Hospitals can deliver key services much more quickly and achieve related quality improvements without significantly adding to costs, according to a new Institute of Medicine (IOM) report.
Shifting resources, changing cumbersome processes and rethinking how services are delivered can result in dramatic changes, according to the report by the IOM Committee on Optimizing Scheduling in Healthcare. The report was prompted by the high-profile scheduling issues at the VA's hospital in Phoenix, in which 40 veterans died while waiting for appointments, but apply across healthcare settings, according to the report summary.
Regardless of the setting, providers that successfully deliver services quickly share several best practices for basic access, the committee found. Among them:
- Matching supply and demand through continuing evaluation
- Immediately determining need when the patient inquires about services
- Learning when the patient wants to come in and what kind of care is desired
- Offering need-tailored, technology-enabled alternatives to clinic visits, when appropriate
- Formal planning for patient surges
- Constantly assessing changing circumstances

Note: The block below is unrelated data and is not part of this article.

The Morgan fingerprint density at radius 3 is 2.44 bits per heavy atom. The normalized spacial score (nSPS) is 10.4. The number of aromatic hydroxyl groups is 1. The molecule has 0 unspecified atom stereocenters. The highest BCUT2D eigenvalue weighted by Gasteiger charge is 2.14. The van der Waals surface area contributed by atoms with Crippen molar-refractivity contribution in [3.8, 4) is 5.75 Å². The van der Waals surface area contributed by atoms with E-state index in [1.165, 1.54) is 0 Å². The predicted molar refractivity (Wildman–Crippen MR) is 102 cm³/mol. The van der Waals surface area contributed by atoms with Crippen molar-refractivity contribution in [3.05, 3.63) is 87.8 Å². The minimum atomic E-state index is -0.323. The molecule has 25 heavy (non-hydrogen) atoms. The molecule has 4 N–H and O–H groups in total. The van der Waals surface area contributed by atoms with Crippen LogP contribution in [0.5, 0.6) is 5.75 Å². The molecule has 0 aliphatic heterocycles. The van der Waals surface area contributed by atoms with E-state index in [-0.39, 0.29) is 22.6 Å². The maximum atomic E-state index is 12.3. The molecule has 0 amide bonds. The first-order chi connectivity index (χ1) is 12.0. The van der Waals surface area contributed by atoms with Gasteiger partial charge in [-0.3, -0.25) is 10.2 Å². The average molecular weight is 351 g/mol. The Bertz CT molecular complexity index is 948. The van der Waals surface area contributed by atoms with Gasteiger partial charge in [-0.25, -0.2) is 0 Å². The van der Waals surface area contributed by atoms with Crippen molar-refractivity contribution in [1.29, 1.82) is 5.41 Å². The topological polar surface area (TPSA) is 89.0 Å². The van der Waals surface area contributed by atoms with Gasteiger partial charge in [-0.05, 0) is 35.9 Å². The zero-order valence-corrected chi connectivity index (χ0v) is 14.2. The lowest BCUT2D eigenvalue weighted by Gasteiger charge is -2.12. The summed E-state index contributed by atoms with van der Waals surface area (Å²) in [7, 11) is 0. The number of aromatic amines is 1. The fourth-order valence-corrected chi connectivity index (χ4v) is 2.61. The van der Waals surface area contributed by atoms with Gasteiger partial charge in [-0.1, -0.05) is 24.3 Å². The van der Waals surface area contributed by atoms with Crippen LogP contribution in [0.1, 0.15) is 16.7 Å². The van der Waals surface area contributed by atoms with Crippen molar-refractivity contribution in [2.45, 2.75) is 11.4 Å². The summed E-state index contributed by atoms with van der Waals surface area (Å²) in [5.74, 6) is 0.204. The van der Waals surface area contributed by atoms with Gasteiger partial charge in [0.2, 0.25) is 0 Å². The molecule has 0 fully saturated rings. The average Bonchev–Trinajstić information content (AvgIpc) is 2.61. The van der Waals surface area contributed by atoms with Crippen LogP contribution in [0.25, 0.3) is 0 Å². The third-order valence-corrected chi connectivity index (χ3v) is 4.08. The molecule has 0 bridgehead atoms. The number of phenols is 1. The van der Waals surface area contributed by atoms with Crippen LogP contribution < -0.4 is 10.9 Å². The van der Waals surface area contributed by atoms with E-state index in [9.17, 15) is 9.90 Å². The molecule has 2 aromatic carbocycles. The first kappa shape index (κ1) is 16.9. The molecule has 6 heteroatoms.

Some of those practices come with their own challenges. A recent survey, for example, found that two-thirds of patients queried said they would be somewhat or very unlikely to use telemedicine instead of meeting face-to-face with their provider.
As the healthcare community works to engineer solutions, one of the biggest challenges is there's no national standard for providers to use in setting guidance for or accessing success in providing timely access to care, according to an online article in the Journal of the American Medical Association.
To change that, the committee recommended that national leaders, including those from healthcare advocacy groups, collaborate to implement principles for basic access, coordinate federal implementation initiatives, and develop, test and apply standards for access to care.
Hospital leaders, meanwhile, should commit to frontline scheduling practices anchored in principles of basic access, engage patients and families in redesigning scheduling processes, and continuously assess progress and adjust practices as needed to deliver timely access.
The committee isn't the first to examine access to care. Analysts for McKinsey & Co. have recommended numerous strategies including scheduling appointments outside of normal business hours, letting patients make appointments online as well as over the phone, and standardizing scheduling templates to better coordinate care.